• No further simulation hierarchy emerges despite intelligent species emerging in our simulation of a universe: From this scenario, we may conclude that we are the first external programmers and do not live in a simulation ourselves.
  • No intelligent life emerges in our simulation of a universe despite all other physical behavior in the simulation being identical to the universe: From this scenario, we may either reason that we are the first ones conducting a simulation and the emergence of life as we know it was a coincidence, or that an external programmer introduced life into the universe and we live in a simulation. Now, if we conduct a simulation of a universe ourselves and observe the emergence of a simulation hierarchy once we artificially introduced intelligent life and none of the programmers down the hierarchy have to introduce it because it emerges by itself, we may conclude we do not live in a simulation and are the first ones simulating a universe. If a simulation hierarchy emerges with simulated intelligent life introducing intelligent life themselves artificially in each new simulation, we may conclude we are in a chain of simulations.

Fig. 5. Further down the simulation chain, the complexity of each new simulation is less than the previous simulation, as the simulation sx-1 will, next to running itself, include the computer used for running sx.

Fig. 5. Further down the simulation chain, the complexity of each new simulation is less than the previous simulation, as the simulation sx-1 will, next to running itself, include the computer used for running sx.

If we observe a scenario in which intelligent species and a simulation hierarchy emerges (with or without our doing), based on the first and third computability constraints we know that the complexity of every simulation down the hierarchy will increase over time. Also, we know that each simulation down the hierarchy will be less complex than the previous one – sx+1 is less complex than sx, as in sx, a computer simulating sx+1 with equal complexity than sx would need to consist of at least as many particles as sx itself (Fig. 5). At some point down the hierarchy, the last simulation sn will emerge, as the complexity involved in creating further simulations cannot be achieved due to insufficient complexity of sn. We can also start with a simple simulation and increase complexity. By doing so, we determine which is the first simulation of sufficient complexity for intelligent life simulating a universe to emerge. By comparing the two simulations, the second to the last one in the simulation chain – sn-1, in which an intelligent species is still simulating a universe sn -, and the first one of sufficient complexity to host an intelligent species simulating a universe smin , we may observe and conclude the following:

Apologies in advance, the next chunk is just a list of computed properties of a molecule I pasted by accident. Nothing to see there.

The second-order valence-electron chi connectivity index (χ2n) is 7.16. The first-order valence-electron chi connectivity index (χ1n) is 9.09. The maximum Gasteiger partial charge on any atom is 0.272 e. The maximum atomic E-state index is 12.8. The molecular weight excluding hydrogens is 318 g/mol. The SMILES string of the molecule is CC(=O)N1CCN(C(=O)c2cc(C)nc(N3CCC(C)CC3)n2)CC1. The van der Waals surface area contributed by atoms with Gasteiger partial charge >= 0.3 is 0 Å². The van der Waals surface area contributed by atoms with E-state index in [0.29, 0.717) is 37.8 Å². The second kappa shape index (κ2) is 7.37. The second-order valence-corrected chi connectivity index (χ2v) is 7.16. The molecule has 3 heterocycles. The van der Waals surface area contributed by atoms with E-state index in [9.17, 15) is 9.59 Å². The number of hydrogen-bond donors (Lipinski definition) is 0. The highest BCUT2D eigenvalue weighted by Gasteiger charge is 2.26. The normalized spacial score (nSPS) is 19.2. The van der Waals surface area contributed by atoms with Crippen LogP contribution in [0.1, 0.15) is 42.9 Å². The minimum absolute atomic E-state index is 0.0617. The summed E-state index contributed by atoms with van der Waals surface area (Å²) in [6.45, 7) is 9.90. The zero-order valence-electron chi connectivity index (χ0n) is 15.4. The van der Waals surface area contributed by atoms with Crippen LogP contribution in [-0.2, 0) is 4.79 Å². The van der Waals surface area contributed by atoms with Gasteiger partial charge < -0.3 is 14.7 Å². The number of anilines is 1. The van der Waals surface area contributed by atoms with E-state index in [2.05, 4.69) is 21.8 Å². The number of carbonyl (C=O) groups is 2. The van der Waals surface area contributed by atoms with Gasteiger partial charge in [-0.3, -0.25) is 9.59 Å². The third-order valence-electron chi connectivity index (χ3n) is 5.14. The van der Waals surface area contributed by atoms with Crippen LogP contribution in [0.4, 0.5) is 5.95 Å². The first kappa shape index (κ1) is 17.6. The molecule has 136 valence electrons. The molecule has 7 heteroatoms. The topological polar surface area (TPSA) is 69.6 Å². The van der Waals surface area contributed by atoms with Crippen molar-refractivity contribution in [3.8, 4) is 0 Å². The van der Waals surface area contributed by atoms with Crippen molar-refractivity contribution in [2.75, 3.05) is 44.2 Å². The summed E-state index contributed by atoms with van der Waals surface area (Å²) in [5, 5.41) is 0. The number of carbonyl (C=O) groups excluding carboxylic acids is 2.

• The two universes share many similarities in their evolution, structure, and content: We observe that it does not matter if we let the simulation chain evolve down to the least complexity or if we start a simulation with the least complexity needed for intelligent life to emerge simulating a universe directly – the least complex universes are identical. Assuming that smin is similar to the universe, and both are similar to each other, sn−1 is also similar to the universe. From that, we may conclude that the behavior of our simulation chain is correct. On this result alone, we may not be able to conclude whether we participate in a simulation chain.
  • The two universes are very different in evolution, structure, and content: Again, assuming that smin is similar to the universe but both are dissimilar to each other, sn-1 is dissimilar to the universe. Dissimilarity does not exclude the emergence of intelligent life simulating a universe. The result is inconclusive, as we may consider one or more of the following:
    • Down the simulation chain, an evolution happened to cause the dissimilarity.
    • Our simulation chain does not correctly simulate a universe, and the error propagates down the simulation chain.
    • Each simulated universe and the universe (simulated or not) are special, as down the simulation chain, different behavior emerges in each of the simulations even though the simulations are physically correct.
    • On the dissimilarity alone, we may not be able to conclude whether we participate in a simulation chain.

VIII. CONCLUSION

Proving that we do not live in a simulation is a complicated endeavor grounded in computer science, physics, and philosophy theory and practice. But, as always, crucial scientific evidence isn’t to be found purely on theoretical grounds but also through experiments and observations. The question of whether we live in a simulation is open. With the experiments, constraints, and proposed observations outlined, we hope to obtain indications in favor of or against the simulation hypothesis based on our foundation of perceived and measurable reality.